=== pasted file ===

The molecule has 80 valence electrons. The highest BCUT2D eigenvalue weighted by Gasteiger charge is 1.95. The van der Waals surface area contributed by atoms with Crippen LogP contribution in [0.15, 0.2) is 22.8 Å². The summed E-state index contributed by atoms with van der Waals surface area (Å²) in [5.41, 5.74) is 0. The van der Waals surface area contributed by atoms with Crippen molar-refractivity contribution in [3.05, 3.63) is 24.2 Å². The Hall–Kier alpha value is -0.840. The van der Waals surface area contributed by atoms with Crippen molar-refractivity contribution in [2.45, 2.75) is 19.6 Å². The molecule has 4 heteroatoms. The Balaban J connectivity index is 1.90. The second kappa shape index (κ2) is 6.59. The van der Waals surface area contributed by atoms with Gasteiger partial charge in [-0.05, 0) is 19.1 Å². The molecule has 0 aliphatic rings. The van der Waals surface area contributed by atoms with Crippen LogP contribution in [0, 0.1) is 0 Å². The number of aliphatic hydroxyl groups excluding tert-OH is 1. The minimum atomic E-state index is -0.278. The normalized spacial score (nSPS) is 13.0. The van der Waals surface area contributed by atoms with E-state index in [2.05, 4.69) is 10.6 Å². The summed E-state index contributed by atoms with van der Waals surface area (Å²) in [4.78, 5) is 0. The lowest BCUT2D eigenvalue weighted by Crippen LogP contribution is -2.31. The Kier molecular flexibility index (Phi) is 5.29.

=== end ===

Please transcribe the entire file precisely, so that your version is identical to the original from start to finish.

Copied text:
The molecule has 80 valence electrons. The highest BCUT2D eigenvalue weighted by Gasteiger charge is 1.95. The van der Waals surface area contributed by atoms with Crippen LogP contribution in [0.15, 0.2) is 22.8 Å². The summed E-state index contributed by atoms with van der Waals surface area (Å²) in [5.41, 5.74) is 0. The van der Waals surface area contributed by atoms with Crippen molar-refractivity contribution in [3.05, 3.63) is 24.2 Å². The Hall–Kier alpha value is -0.840. The van der Waals surface area contributed by atoms with Crippen molar-refractivity contribution in [2.45, 2.75) is 19.6 Å². The molecule has 4 heteroatoms. The Balaban J connectivity index is 1.90. The second kappa shape index (κ2) is 6.59. The van der Waals surface area contributed by atoms with Gasteiger partial charge in [-0.05, 0) is 19.1 Å². The molecule has 0 aliphatic rings. The van der Waals surface area contributed by atoms with Crippen LogP contribution in [0, 0.1) is 0 Å². The number of aliphatic hydroxyl groups excluding tert-OH is 1. The minimum atomic E-state index is -0.278. The normalized spacial score (nSPS) is 13.0. The van der Waals surface area contributed by atoms with E-state index in [2.05, 4.69) is 10.6 Å². The summed E-state index contributed by atoms with van der Waals surface area (Å²) in [4.78, 5) is 0. The lowest BCUT2D eigenvalue weighted by Crippen LogP contribution is -2.31. The Kier molecular flexibility index (Phi) is 5.29.